We have previously discussed that vitamin C is not a useful supplement for lowering the risk of the [http://glenn-glenncardwell.blogspot.com/2011/01/vitamin-c.html common cold]. Our good friends at the Cochrane Database has crunched the science behind what might be a useful adjunct to scare away the common cold virus far better than an onion. The answer is zinc, but you have to get in early.
Zinc taken as a lozenge or syrup within 24 hours of cold symptoms being detected reduced both the severity and duration of the cold in otherwise healthy people. The zinc supplement will need to be taken for at least five days. For some, taking zinc can create side-effects of nausea, especially with the lozenges.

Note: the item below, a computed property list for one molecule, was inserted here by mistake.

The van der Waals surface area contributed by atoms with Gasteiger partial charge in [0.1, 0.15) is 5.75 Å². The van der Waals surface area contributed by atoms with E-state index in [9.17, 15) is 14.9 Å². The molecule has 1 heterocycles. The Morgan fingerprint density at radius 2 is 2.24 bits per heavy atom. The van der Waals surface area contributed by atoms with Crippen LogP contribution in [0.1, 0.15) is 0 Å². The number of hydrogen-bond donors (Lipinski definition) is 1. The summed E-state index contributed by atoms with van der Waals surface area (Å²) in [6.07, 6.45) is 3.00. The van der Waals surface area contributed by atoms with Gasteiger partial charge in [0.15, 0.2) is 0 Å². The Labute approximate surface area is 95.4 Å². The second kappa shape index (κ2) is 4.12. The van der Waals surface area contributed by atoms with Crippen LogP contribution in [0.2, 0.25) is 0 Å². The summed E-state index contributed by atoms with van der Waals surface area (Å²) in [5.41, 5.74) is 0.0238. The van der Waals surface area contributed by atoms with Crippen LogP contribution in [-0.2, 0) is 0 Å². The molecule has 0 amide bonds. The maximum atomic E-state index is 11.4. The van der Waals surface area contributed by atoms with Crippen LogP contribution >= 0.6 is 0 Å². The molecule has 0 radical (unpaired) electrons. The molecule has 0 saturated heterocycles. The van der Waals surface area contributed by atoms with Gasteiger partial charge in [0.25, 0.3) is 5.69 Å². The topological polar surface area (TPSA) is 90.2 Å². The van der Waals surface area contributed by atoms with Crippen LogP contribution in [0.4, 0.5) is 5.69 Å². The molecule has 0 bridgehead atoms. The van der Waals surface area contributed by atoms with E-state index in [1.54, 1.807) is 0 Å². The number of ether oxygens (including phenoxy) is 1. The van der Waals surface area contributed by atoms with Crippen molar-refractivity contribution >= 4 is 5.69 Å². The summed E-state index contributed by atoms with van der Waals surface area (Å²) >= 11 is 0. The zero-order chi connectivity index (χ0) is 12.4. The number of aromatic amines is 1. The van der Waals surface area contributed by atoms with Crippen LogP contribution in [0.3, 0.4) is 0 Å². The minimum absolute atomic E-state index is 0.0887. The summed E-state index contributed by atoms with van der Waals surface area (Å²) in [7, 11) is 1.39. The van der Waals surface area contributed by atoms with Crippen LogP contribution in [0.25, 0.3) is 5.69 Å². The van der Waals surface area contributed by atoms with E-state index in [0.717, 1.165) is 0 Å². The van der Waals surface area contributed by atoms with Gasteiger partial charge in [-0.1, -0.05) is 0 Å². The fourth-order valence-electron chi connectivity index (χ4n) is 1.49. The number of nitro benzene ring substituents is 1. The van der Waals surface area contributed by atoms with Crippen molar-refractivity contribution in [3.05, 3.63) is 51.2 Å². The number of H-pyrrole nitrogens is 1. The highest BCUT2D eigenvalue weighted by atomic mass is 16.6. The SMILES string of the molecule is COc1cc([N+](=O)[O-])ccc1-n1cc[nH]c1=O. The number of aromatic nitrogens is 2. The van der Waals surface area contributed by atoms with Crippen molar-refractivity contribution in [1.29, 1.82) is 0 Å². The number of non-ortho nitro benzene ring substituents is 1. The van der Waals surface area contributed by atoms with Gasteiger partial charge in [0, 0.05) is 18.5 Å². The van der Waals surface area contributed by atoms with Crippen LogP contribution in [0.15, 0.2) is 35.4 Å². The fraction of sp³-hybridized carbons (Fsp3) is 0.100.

The problem is that no-one is really sure what is the effective dose of zinc. We need between 8mg (women) and 14mg (men) of zinc each day. The Nutrient Reference Values recommend that we don’t consume more than 40mg of zinc a day. There is also evidence that vitamin D, often low in winter, also helps keep the common cold at bay. Maybe, just maybe, D + Zinc could help you sail through your next cold.
Singh M, Das RR. Zinc for the common cold. Cochrane Database of Systemic Reviews 2011, Issue 2 (just put this info into your search engine and you will easily find this free downloadable pdf).